Most trucking companies use DAC reports as part of their hiring and background check process. It is extremely important that drivers verify that the information contained in it is correct, and have it fixed if it's not.

Michael P.'s Comment
member avatar

Here what happens I was at a local Wal-Mart making a left turn & I couldn't go out wide enough do to traffic conditions to make the turn and the back of the trailer break chambers got caught on the street median trees and the break chambers came right off

I was at local Wal-Mart and the back entrance to the store was block off there was no way into the store so i made a choice to go into the front entrance and the trailer have got hung up on a tree and caused some damage to the trailer

Old School's Comment
member avatar

Why do you think they should be removed?

Old School's Comment
member avatar

Michael, trucking is a really seriously complicated job. It's not complicated in the sense that it requires a lot of education or training, it's complicated in that it requires a lot of responsibility and diligence or thoughtful decision making. You just described two accidents as though they were no big deal. It sounded as if you don't even consider yourself at fault. One of them you blamed on "traffic conditions" and the other on the fact that "the store was blocked off."

They were both potentially hazardous to other people. You actually ran over some things with your trailer. What if those trees had been a mini van full of children? That whole rig is your responsibility. You make it sound as if your trailer was back there just doing whatever trailers do. You have to control where those tandems roll. You are in charge. If a truck entrance is blocked, you don't just go in anywhere you please. If traffic is not conducive to take a turn, you wait for the proper opportunity.

Do you see what went wrong? You made some poor decisions. I'm not trying to use you as a whipping boy. I want you to think about what actually took place. I want you to realize that the choices we make in this career have consequences. You're having a tough time finding employment now. We get it, and we feel your frustration. You've got to own those accidents. You just want them removed from the record so you can get a job. There's no way that's going to happen.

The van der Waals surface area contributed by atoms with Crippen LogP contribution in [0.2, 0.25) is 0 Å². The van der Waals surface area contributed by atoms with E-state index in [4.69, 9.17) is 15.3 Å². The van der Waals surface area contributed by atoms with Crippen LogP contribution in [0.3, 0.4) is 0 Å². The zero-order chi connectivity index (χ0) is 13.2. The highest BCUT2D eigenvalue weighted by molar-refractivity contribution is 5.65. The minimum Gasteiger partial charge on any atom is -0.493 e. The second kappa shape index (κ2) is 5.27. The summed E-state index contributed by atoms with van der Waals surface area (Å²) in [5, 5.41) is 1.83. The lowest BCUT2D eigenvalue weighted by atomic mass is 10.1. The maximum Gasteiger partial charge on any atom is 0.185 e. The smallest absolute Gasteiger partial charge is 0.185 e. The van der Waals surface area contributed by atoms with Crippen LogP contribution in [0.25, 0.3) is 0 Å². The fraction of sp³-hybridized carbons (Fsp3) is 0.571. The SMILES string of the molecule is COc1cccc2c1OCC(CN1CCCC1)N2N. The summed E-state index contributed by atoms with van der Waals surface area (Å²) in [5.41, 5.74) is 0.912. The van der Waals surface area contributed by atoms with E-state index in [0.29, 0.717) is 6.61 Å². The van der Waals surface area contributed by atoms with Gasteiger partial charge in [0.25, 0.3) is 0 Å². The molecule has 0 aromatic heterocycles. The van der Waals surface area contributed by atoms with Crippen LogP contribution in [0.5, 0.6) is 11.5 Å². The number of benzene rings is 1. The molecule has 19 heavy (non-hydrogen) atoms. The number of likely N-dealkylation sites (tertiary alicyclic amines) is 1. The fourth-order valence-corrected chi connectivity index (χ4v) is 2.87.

What you've got to do at this point is focus on what you learned from these accidents. If anybody is going to give you a shot, that's the first thing they want to hear from you. I'd forget about having them vanish from the record. Embrace them and learn from them. Any approach other than that is a waste of time.

Tandems:

Tandem Axles

A set of axles spaced close together, legally defined as more than 40 and less than 96 inches apart by the USDOT. Drivers tend to refer to the tandem axles on their trailer as just "tandems". You might hear a driver say, "I'm 400 pounds overweight on my tandems", referring to his trailer tandems, not his tractor tandems. Tractor tandems are generally just referred to as "drives" which is short for "drive axles".

Tandem:

Tandem Axles

A set of axles spaced close together, legally defined as more than 40 and less than 96 inches apart by the USDOT. Drivers tend to refer to the tandem axles on their trailer as just "tandems". You might hear a driver say, "I'm 400 pounds overweight on my tandems", referring to his trailer tandems, not his tractor tandems. Tractor tandems are generally just referred to as "drives" which is short for "drive axles".

HOS:

Hours Of Service

HOS refers to the logbook hours of service regulations.
Chris K.'s Comment
member avatar

On Stevens yard I chose to go left out of a spot when I hooked to a trailer to avoid the many trucks moving around the area to the right. The back corner of my trailer barely clipped the thermo-king unit (the little box you can see from your mirror "green k" all good etc) It knocked it off that trailer. I didnt even know it happened until I was surrounded by 4 trailer mech on golf carts. I was upset by the way they treated me. I had to report to safety to watch video and practice a few pull thrus as they called them. The safety coordinator was cool, he apologized for the mech acting like the "gestapo" but he made a statement that sunk in "You were the one behind the wheel, if no other vehicle involved it is your fault, your trailer takes out tree branches at a ship/receiver they report it, ITS YOUR FAULT"! I just realized I am commenting on an old post. confused.gif

HOS:

Hours Of Service

HOS refers to the logbook hours of service regulations.